Thought Leadership presented by Grassi & Co
The experience level and recoupment efforts of the Office of Inspector General (OIG) and Office of the Medicaid Inspector General (OMIG) get better and better. The roles of today’s corporate compliance officer are varied, and many are not familiar with designing and implementing internal controls, or developing policies and procedures that assure compliance with numerous laws.
Items to consider
The New York State OMIG conducted webinars that highlighted the elements of an effective compliance program, and who is required to file the two certifications — the DRA and SSL. Once you have certified to the OMIG that you have an effective program and have updated the OMIG’s assessment tool, here are items you need to consider prior to a review:
- Support for all eight requirements
- An organization chart that indicates the compliance officer and the reporting line
- A new 2016 compliance plan that is prepared and approved by the board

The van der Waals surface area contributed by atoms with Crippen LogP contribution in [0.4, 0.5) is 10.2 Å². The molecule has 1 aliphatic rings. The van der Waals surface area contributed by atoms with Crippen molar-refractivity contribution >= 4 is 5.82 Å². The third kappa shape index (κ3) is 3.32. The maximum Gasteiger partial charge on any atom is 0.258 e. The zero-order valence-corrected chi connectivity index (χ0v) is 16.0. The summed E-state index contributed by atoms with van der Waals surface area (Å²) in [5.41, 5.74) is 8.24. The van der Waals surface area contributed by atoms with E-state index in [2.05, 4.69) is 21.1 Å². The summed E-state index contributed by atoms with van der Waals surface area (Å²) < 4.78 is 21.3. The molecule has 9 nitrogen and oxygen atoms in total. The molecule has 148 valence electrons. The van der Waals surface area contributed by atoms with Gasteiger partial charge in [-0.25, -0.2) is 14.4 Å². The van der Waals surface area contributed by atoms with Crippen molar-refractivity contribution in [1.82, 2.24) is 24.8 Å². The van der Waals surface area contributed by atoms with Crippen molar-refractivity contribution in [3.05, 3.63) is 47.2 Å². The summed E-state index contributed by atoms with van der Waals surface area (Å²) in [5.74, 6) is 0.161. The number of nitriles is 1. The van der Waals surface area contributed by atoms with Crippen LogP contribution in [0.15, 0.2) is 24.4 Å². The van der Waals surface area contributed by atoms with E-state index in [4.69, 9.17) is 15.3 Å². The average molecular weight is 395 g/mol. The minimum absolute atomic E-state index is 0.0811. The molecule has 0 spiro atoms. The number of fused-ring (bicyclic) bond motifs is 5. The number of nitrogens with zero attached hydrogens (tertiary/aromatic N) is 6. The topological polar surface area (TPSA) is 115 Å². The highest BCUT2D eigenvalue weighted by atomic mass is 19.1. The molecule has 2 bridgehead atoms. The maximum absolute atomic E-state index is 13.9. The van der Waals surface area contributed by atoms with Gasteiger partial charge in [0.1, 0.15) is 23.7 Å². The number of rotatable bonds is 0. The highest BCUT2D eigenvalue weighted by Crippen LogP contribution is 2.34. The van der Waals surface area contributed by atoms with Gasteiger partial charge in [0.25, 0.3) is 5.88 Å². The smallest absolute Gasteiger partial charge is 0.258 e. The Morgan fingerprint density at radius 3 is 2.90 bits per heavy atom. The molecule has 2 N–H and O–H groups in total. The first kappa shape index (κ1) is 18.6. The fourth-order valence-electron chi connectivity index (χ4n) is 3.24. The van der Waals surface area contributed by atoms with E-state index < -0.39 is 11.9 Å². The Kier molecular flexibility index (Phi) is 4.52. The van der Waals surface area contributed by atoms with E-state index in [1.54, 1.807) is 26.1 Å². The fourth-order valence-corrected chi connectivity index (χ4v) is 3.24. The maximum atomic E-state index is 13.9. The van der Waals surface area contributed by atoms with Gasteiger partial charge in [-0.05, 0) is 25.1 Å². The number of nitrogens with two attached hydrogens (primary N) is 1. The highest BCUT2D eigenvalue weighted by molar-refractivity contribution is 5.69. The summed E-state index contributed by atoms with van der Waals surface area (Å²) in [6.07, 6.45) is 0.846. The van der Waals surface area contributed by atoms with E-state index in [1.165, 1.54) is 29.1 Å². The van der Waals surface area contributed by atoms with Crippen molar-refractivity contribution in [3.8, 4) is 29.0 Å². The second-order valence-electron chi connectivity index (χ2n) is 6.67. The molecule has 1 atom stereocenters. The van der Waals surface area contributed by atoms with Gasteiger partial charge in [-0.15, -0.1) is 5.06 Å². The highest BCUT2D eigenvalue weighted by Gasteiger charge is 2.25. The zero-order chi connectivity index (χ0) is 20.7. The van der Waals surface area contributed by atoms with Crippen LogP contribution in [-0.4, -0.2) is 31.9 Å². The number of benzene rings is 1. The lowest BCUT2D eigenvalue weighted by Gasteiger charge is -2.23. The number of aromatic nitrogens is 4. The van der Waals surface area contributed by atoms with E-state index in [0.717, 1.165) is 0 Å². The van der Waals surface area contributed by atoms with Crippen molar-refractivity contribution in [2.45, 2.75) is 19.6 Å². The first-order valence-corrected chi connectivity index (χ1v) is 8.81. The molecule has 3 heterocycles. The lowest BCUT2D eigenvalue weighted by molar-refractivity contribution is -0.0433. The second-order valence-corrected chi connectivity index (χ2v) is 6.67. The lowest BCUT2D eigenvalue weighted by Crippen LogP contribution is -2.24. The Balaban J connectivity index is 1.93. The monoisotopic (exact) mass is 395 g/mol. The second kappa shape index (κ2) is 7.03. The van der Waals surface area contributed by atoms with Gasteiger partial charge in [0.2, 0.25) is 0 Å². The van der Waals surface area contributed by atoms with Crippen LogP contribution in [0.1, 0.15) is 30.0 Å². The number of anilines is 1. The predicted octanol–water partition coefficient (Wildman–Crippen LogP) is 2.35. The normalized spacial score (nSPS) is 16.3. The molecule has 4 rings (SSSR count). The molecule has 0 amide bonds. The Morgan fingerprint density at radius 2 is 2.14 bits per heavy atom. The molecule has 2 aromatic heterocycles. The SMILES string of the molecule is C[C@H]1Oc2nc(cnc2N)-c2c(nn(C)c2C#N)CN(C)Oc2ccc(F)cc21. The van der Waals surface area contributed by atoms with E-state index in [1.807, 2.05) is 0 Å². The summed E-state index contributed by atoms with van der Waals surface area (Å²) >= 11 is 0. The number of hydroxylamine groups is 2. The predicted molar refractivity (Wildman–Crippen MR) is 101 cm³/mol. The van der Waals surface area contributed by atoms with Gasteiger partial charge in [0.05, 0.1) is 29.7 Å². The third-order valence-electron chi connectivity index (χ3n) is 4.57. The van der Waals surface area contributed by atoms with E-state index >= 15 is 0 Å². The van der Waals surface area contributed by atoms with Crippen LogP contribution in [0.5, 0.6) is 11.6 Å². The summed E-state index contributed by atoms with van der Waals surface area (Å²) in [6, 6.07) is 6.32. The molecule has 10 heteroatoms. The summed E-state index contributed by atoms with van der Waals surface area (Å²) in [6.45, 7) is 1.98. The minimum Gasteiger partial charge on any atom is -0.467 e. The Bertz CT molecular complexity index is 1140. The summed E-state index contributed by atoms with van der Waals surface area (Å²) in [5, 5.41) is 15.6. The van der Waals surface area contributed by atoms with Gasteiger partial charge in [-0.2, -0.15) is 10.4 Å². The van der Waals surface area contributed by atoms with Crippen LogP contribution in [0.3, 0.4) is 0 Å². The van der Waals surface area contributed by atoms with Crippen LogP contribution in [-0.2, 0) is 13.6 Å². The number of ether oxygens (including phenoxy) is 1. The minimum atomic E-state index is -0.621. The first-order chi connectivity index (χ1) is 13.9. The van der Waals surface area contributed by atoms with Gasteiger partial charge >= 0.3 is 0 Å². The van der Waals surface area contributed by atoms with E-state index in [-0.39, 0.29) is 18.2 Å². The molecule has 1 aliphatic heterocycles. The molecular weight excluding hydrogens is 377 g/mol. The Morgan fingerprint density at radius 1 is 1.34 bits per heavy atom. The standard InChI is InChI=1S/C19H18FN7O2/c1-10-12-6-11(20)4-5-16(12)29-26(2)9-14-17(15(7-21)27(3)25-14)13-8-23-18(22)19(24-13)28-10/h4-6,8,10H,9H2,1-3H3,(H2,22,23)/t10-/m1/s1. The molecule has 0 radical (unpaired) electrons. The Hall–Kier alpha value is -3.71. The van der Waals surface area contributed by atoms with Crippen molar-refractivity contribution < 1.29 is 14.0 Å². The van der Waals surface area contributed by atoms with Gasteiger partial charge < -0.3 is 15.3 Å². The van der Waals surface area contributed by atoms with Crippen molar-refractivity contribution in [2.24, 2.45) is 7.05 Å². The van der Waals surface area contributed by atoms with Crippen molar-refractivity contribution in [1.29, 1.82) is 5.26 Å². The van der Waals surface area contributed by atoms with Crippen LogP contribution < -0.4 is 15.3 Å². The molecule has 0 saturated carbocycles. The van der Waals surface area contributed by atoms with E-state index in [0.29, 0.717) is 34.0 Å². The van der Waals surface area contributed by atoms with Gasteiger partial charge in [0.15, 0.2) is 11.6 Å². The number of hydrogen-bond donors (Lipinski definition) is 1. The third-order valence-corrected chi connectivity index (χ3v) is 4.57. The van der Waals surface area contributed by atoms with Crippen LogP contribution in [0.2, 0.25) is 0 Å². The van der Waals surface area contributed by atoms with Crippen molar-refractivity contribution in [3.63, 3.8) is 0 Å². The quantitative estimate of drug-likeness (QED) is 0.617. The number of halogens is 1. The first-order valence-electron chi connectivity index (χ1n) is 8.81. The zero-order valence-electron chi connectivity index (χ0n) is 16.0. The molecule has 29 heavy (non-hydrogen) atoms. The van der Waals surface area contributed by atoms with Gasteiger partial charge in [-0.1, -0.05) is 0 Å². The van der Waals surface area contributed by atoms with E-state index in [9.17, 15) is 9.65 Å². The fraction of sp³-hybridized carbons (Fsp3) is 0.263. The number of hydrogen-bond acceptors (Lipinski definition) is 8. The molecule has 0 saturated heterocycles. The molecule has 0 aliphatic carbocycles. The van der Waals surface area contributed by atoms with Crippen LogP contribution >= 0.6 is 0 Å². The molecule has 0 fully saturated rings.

- An annual risk assessment identifying organizational weaknesses which need to be addressed
The BOC letter of invitation requests information that substantiates your claim to having an effective compliance program. Therefore, you will need to provide:
- Minutes of the compliance committee meetings
- Proof of training of board, management, staff and all affected individuals
- Proof of the reviews performed
- Documented specific policies that correlate to the eight requirements
The statement on the certificate form stating, “You may be subject to criminal prosecution for a misdemeanor or felony under NYS Penal law for false statements,” is not to be taken lightly.
The compliance officer has become critical to the continuous operation of the organization. In 2016, organization’s will be required to establish a budget for compliance officers to allocate resources and plan reviews.